Now in terms of the investment area. Net investment losses of $828.6 million in the third quarter of 2013 consisted of the following. Please note table on Page 2 of our press release. Net losses on equity and equity-related investments of $478 million was after a $816 million net loss in our equity hedge. Because of the mismatch between the Russell index and our portfolios, we expect this to reverse over time. This happened before, in the fourth quarter of 2011. The realized loss of $577 million on our equity hedges was due to the sale of common stocks and, consequently, a permanent reduction in our hedges and also the reduction of our hedge ratio to our target, 100%. On a year-to-date basis, our net equity losses after our equity hedge was approximately $300 million.
As we have mentioned in our annual meeting, annual reports and quarterly calls, with IFRS accounting where stocks and bonds are at market and subject to mark-to-market gains and losses, quarterly and annual income will fluctuate significantly and will only make sense over the long term.
Because of rising interest rates in the quarter, we had $215 million in unrealized mark-to-market bond losses, a majority of which are in munis and short buys, Berkshire Hathaway. We consider these unrealized bond losses as fluctuations and expect them to reverse over time. Our muni bond portfolio was, as you know, was mainly acquired in the last quarter of 2008 at an after-tax yield of 5.79%.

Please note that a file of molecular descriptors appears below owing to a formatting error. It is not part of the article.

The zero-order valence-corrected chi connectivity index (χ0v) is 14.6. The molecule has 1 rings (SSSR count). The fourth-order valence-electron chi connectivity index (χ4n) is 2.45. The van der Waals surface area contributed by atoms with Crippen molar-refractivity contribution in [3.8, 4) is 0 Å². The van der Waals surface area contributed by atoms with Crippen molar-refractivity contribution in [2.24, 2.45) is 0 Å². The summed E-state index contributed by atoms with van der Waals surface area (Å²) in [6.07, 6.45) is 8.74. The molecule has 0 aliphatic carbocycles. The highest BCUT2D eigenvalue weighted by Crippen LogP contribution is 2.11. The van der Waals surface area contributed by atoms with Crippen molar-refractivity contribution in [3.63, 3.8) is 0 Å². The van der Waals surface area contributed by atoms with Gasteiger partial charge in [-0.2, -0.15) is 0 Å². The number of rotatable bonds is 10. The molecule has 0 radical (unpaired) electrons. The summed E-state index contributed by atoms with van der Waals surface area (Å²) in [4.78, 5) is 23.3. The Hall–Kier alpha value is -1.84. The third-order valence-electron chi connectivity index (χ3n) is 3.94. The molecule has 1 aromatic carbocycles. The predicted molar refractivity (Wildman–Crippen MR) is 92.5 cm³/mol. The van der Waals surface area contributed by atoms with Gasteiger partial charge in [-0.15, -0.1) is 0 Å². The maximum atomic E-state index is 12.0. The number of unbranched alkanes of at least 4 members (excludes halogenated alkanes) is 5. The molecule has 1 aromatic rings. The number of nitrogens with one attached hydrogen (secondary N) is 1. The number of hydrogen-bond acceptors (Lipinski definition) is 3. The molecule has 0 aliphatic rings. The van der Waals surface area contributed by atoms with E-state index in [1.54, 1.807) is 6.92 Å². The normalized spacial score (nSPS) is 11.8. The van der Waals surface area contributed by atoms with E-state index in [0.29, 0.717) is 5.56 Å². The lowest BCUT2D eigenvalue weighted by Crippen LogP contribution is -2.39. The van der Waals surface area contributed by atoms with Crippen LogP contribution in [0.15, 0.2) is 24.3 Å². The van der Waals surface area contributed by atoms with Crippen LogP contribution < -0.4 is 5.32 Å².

The core inflation continues to be at or below 1% in the United States and Europe, levels not seen since the 1950s. This is in spite of QE1, QE2 and QE3. Our CPI-linked derivatives, however, are down 76% from our cost and are carried on our balance sheet at $130.5 million. Even though they have almost 8 years to run, our CVS [ph] experience comes to mind.
When you review our statements, please remember that we own more than 20% -- when we own more than 20% of a company, we equity account; and about 30%, we consolidate so that mark-to-market gains in these companies are not reflected in our results.
Let me mention some of these gains. As you can see on Page 13 of our quarterly report, that's Page 13 of our quarterly report, the fair values of our investment in associates is $1.752 billion versus a carrying value of $1.409 billion and unrealized gain of $343 million not on our balance sheet.
Also, we own 75% of Thomas Cook, 74% of Ridley, which are consolidated in our statements. Unrealized gains on market values as of October 29, 2013, on both these positions is approximately $146 million. Thus, total unrealized gains not reflected on our balance sheet is $490 million.